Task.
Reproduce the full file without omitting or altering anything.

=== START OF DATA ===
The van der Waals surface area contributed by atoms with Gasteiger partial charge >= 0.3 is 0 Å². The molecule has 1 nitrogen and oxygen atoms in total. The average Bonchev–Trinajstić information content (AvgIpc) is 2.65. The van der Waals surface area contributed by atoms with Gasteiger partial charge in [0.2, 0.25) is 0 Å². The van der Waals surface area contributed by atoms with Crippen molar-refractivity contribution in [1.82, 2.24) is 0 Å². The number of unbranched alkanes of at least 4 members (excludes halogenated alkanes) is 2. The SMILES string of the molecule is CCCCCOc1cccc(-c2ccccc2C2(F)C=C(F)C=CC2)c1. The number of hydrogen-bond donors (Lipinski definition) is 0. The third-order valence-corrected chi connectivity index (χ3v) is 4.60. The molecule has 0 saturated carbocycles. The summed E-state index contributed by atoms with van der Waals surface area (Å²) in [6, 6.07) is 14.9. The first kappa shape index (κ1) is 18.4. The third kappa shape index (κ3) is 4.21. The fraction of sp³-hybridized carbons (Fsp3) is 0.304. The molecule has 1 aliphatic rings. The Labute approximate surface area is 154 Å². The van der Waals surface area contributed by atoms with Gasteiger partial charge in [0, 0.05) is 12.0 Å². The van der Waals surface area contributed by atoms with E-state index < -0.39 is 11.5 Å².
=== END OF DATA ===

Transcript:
The van der Waals surface area contributed by atoms with Gasteiger partial charge >= 0.3 is 0 Å². The molecule has 1 nitrogen and oxygen atoms in total. The average Bonchev–Trinajstić information content (AvgIpc) is 2.65. The van der Waals surface area contributed by atoms with Gasteiger partial charge in [0.2, 0.25) is 0 Å². The van der Waals surface area contributed by atoms with Crippen molar-refractivity contribution in [1.82, 2.24) is 0 Å². The number of unbranched alkanes of at least 4 members (excludes halogenated alkanes) is 2. The SMILES string of the molecule is CCCCCOc1cccc(-c2ccccc2C2(F)C=C(F)C=CC2)c1. The number of hydrogen-bond donors (Lipinski definition) is 0. The third-order valence-corrected chi connectivity index (χ3v) is 4.60. The molecule has 0 saturated carbocycles. The summed E-state index contributed by atoms with van der Waals surface area (Å²) in [6, 6.07) is 14.9. The first kappa shape index (κ1) is 18.4. The third kappa shape index (κ3) is 4.21. The fraction of sp³-hybridized carbons (Fsp3) is 0.304. The molecule has 1 aliphatic rings. The Labute approximate surface area is 154 Å². The van der Waals surface area contributed by atoms with Gasteiger partial charge in [0, 0.05) is 12.0 Å². The van der Waals surface area contributed by atoms with E-state index < -0.39 is 11.5 Å².